Mohali security ramped up for India-Pakistan clash

By AFP
Published: March 26, 2011

Some 2,000 security personnel are expected to be deployed in and around the 30,000-capacity PCA Stadium on April 30. PHOTO: REUTERS

MOHALI: Around 3,000 police will patrol Wednesday’s high-profile India-Pakistan World Cup semi-final, the first match between the two arch-rivals on Indian soil since the 2008 Mumbai attacks.

Some 2,000 security personnel are expected to be deployed in and around the 30,000-capacity Punjab Cricket Association (PCA) Stadium on April 30.

An estimated 1,000 police have already descended on the luxury Hotel Taj in nearby Chandigarh where both teams are staying including Indian army commandos.

The game, which takes place in the border state of Punjab, has already sparked a flurry of diplomatic activity.

India Prime Minister Manmohan Singh engaged in a little “cricket diplomacy” on Friday by issuing an invitation to the match to his Pakistan counterpart Yousaf Raza Gilani and President Asif Ali Zardari.

The invitation comes while relations between the two nations are still tense following the attack by Pakistan-based Islamist militants on Mumbai in 2008 that left 166 people dead.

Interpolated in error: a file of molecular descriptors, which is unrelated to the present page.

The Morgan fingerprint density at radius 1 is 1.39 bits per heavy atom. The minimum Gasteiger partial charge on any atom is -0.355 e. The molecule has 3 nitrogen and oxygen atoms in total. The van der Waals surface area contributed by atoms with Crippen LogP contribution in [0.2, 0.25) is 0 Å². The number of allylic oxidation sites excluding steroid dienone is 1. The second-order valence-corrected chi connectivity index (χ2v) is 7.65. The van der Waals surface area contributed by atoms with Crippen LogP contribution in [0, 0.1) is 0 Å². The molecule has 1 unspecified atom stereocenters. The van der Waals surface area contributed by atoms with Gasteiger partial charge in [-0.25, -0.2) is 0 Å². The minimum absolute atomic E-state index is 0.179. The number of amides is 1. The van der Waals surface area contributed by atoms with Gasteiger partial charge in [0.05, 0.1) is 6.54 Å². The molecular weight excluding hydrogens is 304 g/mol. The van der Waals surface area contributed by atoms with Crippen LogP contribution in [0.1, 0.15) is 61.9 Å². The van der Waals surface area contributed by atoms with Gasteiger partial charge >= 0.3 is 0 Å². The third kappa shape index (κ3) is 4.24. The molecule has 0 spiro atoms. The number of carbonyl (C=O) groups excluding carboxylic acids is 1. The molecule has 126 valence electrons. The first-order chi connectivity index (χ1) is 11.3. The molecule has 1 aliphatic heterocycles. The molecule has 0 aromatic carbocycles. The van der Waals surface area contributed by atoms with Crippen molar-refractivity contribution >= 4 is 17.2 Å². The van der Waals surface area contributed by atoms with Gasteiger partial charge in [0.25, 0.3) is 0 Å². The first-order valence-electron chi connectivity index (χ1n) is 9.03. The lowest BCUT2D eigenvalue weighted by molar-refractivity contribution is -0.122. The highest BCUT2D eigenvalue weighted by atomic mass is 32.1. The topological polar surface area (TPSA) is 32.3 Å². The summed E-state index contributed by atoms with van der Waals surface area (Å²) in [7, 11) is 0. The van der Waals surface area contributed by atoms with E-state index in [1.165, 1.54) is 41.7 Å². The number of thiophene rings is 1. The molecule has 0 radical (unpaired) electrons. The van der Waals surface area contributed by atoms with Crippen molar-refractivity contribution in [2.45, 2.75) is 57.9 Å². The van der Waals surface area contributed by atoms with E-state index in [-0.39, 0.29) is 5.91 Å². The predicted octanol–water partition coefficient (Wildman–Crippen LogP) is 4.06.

“I propose to be at Mohali to watch the World Cup semi-final match,” said Singh in his invitation.

“There is huge excitement over the match and we are all looking forward to a great game of cricket, that will be a victory for sport,” he added.

“It gives me great pleasure to invite you to visit Mohali and join me and the millions of fans from our two countries to watch the match.”

Pakistan opener Mohammad Hafeez insisted he had no qualms about the security situation.

“We have no fear or a feeling of any shortcoming when it comes to security,” he said on Saturday.

“That’s not our job; our job is to play cricket. To provide security is the responsibility of the International Cricket Council and the Board of Control for Cricket in India.

“We are very happy and we are enjoying ourselves very much,” he added.

Fans continued to queue at the ground on Saturday even though the PCA had insisted as early as Tuesday that the 14,000 available tickets at the 30,000 capacity stadium had been sold, with the rest in the hands of the ICC.

But some supporters simply refused to believe tickets were no longer available.

But even if this match was being played at the 70,000-capacity Eden Gardens in Kolkata, police and officials would have a job on their hands to combat the black market, such is the passion for cricket in both India and Pakistan and the rivalry between the nuclear powers.

As it is, with most local hotels already booked out and the Airports Authority of India inundated with requests from the country’s super-rich to land their private jets, there are concerns as to how Pakistani fans, scrambling for visas, will be supervised.

Officials are anxious to avoid a repeat of incidents in 2005 when some Pakistan fans in India disappeared only to be arrested for alleged involvement in terror activities or overstaying their visa.

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